Her Seriously Ridiculous Dad

My 12-year-old daughter is doing distance-learning at school. Her virtual classes are still operating over Zoom and suddenly “screen time” has gone from something that was limited to something that’s mandated.

Although she gets to attend lessons in her pajama bottoms, it’s far from ideal. For starters, the camera is firmly focused on her, so although she’s part of a pool of faces, she’s still being stared at the entire time. Sure, she can pause the camera here and there, but mostly, it’s the Olivia Show.

When I tiptoed into her room the other day with handful of laundry, I knew that she was live and in living color. I could tell by how straight she was sitting in her chair with her gaze fixated forward. She didn’t move when I walked in and placed the pile down, so I whispered…

…is your camera on?

I spoke so quietly that I pantomimed an old timey movie camera with my hand. She didn’t change her expression. Still frozen forward, she slightly nodded her head up and down, overly conscious of how everyone was looking at her.

So, I reached down slowly, picked up a shirt from the laundry pile, and threw it at her head.

dadIt was a perfect hit as it flew from my hand to her face, briefly wrapped around her and fell to the ground. Her eyes popped out of her head as she paused the video and began chasing me through the house doing her trademark windmill slaps.

I laughed pretty hard. She did too, before veering into anger and then back to laughter. I promised her that none of her classmates will have noticed. I tried to dress it up as a lesson in how little other people really pay attention to us and worrying about what they think isn’t worth the time.

In reality, I’m a giant child and it was funny. Like really funny.

Moments like this are the rule, rather than the exception. I try to add levity to a lot of my interactions with Olivia. The more serious she presents non-serious moments, the more I hammer her over them. Her distance learning has been a breeding ground for it as I dance behind her laptop screen or reach my finger around to pretend that I am picking her teacher’s nose.

My dad-jabs aren’t limited to school either. As she begins to round the corner of teenage years, suddenly she’s testing the boundaries of appropriate shows. While there was a time she may have asked before beginning a “grown up” program, now she starts in on it and informs me when she’s firmly in season two. Sitting at dinner, she will grin like a Cheshire Cat as she tells me the plot of Riverdale.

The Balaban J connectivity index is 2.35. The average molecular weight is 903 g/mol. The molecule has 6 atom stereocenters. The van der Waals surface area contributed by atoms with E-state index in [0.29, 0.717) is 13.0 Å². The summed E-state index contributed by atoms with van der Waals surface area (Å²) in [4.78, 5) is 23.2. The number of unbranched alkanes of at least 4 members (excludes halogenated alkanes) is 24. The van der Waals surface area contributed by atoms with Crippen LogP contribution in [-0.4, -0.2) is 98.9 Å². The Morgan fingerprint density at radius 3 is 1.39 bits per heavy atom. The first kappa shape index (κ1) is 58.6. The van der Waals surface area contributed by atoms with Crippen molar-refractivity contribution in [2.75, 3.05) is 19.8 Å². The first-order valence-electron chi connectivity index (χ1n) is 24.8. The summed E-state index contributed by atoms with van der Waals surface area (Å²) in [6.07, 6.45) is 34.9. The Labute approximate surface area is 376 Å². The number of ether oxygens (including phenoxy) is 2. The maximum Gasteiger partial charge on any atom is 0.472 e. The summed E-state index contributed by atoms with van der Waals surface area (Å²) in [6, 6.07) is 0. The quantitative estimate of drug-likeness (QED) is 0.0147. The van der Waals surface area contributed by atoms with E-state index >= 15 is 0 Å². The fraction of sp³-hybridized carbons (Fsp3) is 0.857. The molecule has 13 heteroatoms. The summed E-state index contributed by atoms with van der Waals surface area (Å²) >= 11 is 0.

Some parents would get mad and I guess I could too, if I wanted to. Honestly, though, it’s a losing battle. I trust her judgment, to an extent, and at some point, she’s going to have to pick her own shows. I don’t want to get phone calls at the old age home from my 50-year-old daughter asking me if she can watch a True Blood reboot.

When she told me that she had begun a show called “The Vampire Diaries”, she had the familiar grin. I think she expected me to grill her on the inappropriate content. Instead, I took it in another direction.

Oh. You watch vampires? You’re emo now?

She went from sly to shocked in less than a minute.

What? No. I’m not emo.

I doubled down.

Are you going to dye your hair black? Write poetry about your soul crushing sadness? Oh. Life. So hard. Emo.

I’m not emo!

Aw. Emo-livia. My little emo girl. I’ll buy you black nail polish. I remember when you were a baby emo. Now you’re a big emo girl.


It’s all part of the big picture that is our relationship. I annoy her to no end and she tries to do the same to me. We have a good balance and many interactions that should be volatile end up being jovial. We’re good like that and there’s a reason why.

Keeping things lighthearted allows me to keep communication open and stay involved in her life. When it’s time for me to listen, understand, and allow her to confide in me, I’m there. I’ve had a long-standing rule with Olivia that she can tell me anything and, as long as it comes from her, I won’t get angry. I might not condone bad behavior or allow her to do something hurtful, but I allow her to tell me literally anything. Being a zany dad during lighter times makes me approachable during those heavier ones.

I know about her friends and their sixth grade drama. I know about her issues with teachers, parents, and activities. I help with homework and keep up with her lessons. She even tells me when something has hurt her feelings or she feels left out. Emotions and stories that some kids might feel uneasy about expressing out loud at all, much less to a parent, she shares with me. I know about her life and I don’t need to snoop to make it happen. I know because she tells me and she tells me because she trusts me. She trusts me because I haven’t betrayed my word to this day. I’m here to help her navigate life, not browbeat her for “doing it wrong.”

I want to be her guide. Just because I make silly out of serious doesn’t mean that there aren’t times to make serious out of serious. She knows the door is open for her to discuss anything and she can always come to me without fear of being judged, mocked, or punished. I get to be fun, because I know when to be serious. It all balances out and all it costs her is an embarrassing Zoom meeting or two.

…or three. I think she’s doing a session now. Time to break out the ol’ water gun.